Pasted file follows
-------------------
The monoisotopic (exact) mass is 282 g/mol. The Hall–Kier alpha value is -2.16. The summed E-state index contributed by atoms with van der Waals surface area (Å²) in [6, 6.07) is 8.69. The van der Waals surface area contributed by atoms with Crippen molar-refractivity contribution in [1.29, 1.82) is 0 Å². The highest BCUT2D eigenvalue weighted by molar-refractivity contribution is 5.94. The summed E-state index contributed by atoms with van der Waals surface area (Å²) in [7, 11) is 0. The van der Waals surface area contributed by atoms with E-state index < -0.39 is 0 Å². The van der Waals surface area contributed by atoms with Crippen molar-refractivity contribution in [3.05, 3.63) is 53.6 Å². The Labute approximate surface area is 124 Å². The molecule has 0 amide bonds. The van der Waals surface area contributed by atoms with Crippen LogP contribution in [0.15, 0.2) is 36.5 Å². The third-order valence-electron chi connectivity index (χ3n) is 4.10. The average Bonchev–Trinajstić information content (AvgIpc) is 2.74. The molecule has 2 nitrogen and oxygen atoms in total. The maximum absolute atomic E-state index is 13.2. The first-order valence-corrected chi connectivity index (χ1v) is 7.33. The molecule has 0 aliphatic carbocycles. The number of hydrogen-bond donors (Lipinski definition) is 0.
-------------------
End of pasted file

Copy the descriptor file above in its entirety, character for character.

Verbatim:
The monoisotopic (exact) mass is 282 g/mol. The Hall–Kier alpha value is -2.16. The summed E-state index contributed by atoms with van der Waals surface area (Å²) in [6, 6.07) is 8.69. The van der Waals surface area contributed by atoms with Crippen molar-refractivity contribution in [1.29, 1.82) is 0 Å². The highest BCUT2D eigenvalue weighted by molar-refractivity contribution is 5.94. The summed E-state index contributed by atoms with van der Waals surface area (Å²) in [7, 11) is 0. The van der Waals surface area contributed by atoms with E-state index < -0.39 is 0 Å². The van der Waals surface area contributed by atoms with Crippen molar-refractivity contribution in [3.05, 3.63) is 53.6 Å². The Labute approximate surface area is 124 Å². The molecule has 0 amide bonds. The van der Waals surface area contributed by atoms with Crippen LogP contribution in [0.15, 0.2) is 36.5 Å². The third-order valence-electron chi connectivity index (χ3n) is 4.10. The average Bonchev–Trinajstić information content (AvgIpc) is 2.74. The molecule has 2 nitrogen and oxygen atoms in total. The maximum absolute atomic E-state index is 13.2. The first-order valence-corrected chi connectivity index (χ1v) is 7.33. The molecule has 0 aliphatic carbocycles. The number of hydrogen-bond donors (Lipinski definition) is 0.